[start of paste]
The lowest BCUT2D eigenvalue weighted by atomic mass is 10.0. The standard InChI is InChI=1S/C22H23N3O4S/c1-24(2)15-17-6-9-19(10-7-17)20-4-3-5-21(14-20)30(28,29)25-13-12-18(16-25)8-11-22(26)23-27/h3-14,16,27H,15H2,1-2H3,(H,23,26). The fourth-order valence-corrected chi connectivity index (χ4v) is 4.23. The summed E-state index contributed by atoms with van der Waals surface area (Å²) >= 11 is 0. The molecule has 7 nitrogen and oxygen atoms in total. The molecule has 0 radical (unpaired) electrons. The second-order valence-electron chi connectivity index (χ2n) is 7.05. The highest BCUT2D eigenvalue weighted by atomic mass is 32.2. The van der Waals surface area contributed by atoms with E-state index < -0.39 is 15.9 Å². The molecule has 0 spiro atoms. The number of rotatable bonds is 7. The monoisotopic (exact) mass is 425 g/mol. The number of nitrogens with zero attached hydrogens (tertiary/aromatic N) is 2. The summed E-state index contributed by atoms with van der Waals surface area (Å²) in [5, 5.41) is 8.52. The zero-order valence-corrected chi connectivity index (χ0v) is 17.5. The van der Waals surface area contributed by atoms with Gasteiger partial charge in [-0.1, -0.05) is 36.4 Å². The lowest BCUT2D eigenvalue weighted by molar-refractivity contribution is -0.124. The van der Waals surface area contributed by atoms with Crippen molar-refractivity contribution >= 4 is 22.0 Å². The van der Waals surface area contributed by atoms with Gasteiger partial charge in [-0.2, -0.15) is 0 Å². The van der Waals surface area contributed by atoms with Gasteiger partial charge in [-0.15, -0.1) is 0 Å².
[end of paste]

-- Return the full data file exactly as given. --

The lowest BCUT2D eigenvalue weighted by atomic mass is 10.0. The standard InChI is InChI=1S/C22H23N3O4S/c1-24(2)15-17-6-9-19(10-7-17)20-4-3-5-21(14-20)30(28,29)25-13-12-18(16-25)8-11-22(26)23-27/h3-14,16,27H,15H2,1-2H3,(H,23,26). The fourth-order valence-corrected chi connectivity index (χ4v) is 4.23. The summed E-state index contributed by atoms with van der Waals surface area (Å²) >= 11 is 0. The molecule has 7 nitrogen and oxygen atoms in total. The molecule has 0 radical (unpaired) electrons. The second-order valence-electron chi connectivity index (χ2n) is 7.05. The highest BCUT2D eigenvalue weighted by atomic mass is 32.2. The van der Waals surface area contributed by atoms with E-state index < -0.39 is 15.9 Å². The molecule has 0 spiro atoms. The number of rotatable bonds is 7. The monoisotopic (exact) mass is 425 g/mol. The number of nitrogens with zero attached hydrogens (tertiary/aromatic N) is 2. The summed E-state index contributed by atoms with van der Waals surface area (Å²) in [5, 5.41) is 8.52. The zero-order valence-corrected chi connectivity index (χ0v) is 17.5. The van der Waals surface area contributed by atoms with Gasteiger partial charge in [-0.1, -0.05) is 36.4 Å². The lowest BCUT2D eigenvalue weighted by molar-refractivity contribution is -0.124. The van der Waals surface area contributed by atoms with Crippen molar-refractivity contribution >= 4 is 22.0 Å². The van der Waals surface area contributed by atoms with Gasteiger partial charge in [-0.2, -0.15) is 0 Å². The van der Waals surface area contributed by atoms with Gasteiger partial charge in [-0.15, -0.1) is 0 Å².